How Mennonites Came to Be Isolated in the Chaco
NEARLY 1 million Mennonites are scattered throughout the world in about 60 countries according to the Mennonite Central Committee in Akron, Pa. Just under half live in the United States and Canada, while 90,000 live in the Caribbean, Central America, and South America.
Mennonites trace their roots to the Anabaptists, a 16th-century breakaway group that believed the Protestant Reformation in Europe did not go far enough in separating church and state. Many Mennonites reject political involvement and are pacifists.
The religion's name comes from a Dutch reformer, Menno Simons, a former Roman Catholic priest who converted to pacifist Anabaptism. The Amish broke off in 1693, led by a Swiss Mennonite who believed Mennonite doctrine and practice was too relaxed.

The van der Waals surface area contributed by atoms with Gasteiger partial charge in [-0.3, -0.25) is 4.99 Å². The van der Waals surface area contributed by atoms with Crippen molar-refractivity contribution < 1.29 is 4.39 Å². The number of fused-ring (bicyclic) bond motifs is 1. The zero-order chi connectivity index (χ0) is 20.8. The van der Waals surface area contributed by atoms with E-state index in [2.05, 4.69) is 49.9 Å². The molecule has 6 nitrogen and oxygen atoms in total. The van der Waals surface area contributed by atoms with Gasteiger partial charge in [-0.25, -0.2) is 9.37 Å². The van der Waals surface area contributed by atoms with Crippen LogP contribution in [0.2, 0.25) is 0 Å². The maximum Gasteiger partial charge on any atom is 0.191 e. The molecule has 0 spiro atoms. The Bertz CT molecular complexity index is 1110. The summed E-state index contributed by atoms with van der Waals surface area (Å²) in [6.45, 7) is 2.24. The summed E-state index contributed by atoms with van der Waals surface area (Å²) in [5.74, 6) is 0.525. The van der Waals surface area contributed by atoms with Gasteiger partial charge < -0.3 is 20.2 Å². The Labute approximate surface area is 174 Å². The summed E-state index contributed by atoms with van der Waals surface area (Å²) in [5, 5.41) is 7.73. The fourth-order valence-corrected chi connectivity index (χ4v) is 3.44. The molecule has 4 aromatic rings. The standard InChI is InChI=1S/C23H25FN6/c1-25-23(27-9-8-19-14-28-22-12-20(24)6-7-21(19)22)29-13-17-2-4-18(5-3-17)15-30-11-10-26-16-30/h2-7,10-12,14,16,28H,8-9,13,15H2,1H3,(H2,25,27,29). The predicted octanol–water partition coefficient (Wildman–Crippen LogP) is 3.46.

From the outset, the religion encountered persecution. Anabaptists defied government-run churches and refused to serve in armies or swear allegiance to the state.
Thousands were tortured and burned at the stake. Over the years, they were forced to migrate from country to country. In 1789, thousands left Germany to seek asylum in Russia after receiving a personal invitation from Catherine the Great.
In 1927, 7,500 Canadian Mennonites migrated to Paraguay after a new Canadian law forbade them from teaching both German and religion in their schools. Norwegian adventurer Fred Engen was sent to find them a homeland. When Mr. Engen reached the Chaco, he wrote: "I have found the Mennonite promised land."
The Paraguayan government was eager to receive the Mennonites, since the nation was involved in a territorial dispute over the Chaco with neighboring Bolivia and wanted to populate the desolate region.
Five years later, the two nations fought South America's deadliest war of the century. Between 1932-1935, some 90,000 soldiers were killed during the "Chaco War." The Mennonite community was not directly involved in the conflict.